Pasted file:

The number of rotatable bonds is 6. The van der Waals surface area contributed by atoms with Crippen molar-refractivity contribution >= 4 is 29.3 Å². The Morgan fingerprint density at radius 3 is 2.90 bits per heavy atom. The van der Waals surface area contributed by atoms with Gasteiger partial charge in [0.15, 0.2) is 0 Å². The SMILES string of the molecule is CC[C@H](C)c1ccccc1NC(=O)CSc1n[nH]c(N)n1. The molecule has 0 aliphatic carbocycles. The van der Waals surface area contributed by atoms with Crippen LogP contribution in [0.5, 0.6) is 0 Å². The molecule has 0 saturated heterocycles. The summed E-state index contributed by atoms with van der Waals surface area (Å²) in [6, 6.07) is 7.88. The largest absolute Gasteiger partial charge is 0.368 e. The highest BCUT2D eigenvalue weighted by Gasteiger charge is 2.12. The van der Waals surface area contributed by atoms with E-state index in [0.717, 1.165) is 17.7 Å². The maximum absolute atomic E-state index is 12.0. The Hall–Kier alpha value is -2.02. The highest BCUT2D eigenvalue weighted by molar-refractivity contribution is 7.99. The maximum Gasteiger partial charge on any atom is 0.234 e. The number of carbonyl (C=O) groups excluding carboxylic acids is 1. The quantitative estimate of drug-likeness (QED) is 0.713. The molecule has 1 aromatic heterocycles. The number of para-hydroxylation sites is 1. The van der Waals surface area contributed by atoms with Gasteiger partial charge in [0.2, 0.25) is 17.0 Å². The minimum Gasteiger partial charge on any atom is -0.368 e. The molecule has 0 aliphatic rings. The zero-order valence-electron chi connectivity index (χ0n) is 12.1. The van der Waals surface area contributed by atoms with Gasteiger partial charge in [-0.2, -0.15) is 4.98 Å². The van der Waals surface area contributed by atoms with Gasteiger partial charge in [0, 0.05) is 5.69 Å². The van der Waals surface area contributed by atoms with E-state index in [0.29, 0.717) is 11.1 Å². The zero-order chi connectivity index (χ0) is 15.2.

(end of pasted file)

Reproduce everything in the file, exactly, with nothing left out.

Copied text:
The number of rotatable bonds is 6. The van der Waals surface area contributed by atoms with Crippen molar-refractivity contribution >= 4 is 29.3 Å². The Morgan fingerprint density at radius 3 is 2.90 bits per heavy atom. The van der Waals surface area contributed by atoms with Gasteiger partial charge in [0.15, 0.2) is 0 Å². The SMILES string of the molecule is CC[C@H](C)c1ccccc1NC(=O)CSc1n[nH]c(N)n1. The molecule has 0 aliphatic carbocycles. The van der Waals surface area contributed by atoms with Crippen LogP contribution in [0.5, 0.6) is 0 Å². The molecule has 0 saturated heterocycles. The summed E-state index contributed by atoms with van der Waals surface area (Å²) in [6, 6.07) is 7.88. The largest absolute Gasteiger partial charge is 0.368 e. The highest BCUT2D eigenvalue weighted by Gasteiger charge is 2.12. The van der Waals surface area contributed by atoms with E-state index in [0.717, 1.165) is 17.7 Å². The maximum absolute atomic E-state index is 12.0. The Hall–Kier alpha value is -2.02. The highest BCUT2D eigenvalue weighted by molar-refractivity contribution is 7.99. The maximum Gasteiger partial charge on any atom is 0.234 e. The number of carbonyl (C=O) groups excluding carboxylic acids is 1. The quantitative estimate of drug-likeness (QED) is 0.713. The molecule has 1 aromatic heterocycles. The number of para-hydroxylation sites is 1. The van der Waals surface area contributed by atoms with Gasteiger partial charge in [0.2, 0.25) is 17.0 Å². The minimum Gasteiger partial charge on any atom is -0.368 e. The molecule has 0 aliphatic rings. The zero-order valence-electron chi connectivity index (χ0n) is 12.1. The van der Waals surface area contributed by atoms with Gasteiger partial charge in [-0.2, -0.15) is 4.98 Å². The van der Waals surface area contributed by atoms with Gasteiger partial charge in [0, 0.05) is 5.69 Å². The van der Waals surface area contributed by atoms with E-state index in [0.29, 0.717) is 11.1 Å². The zero-order chi connectivity index (χ0) is 15.2.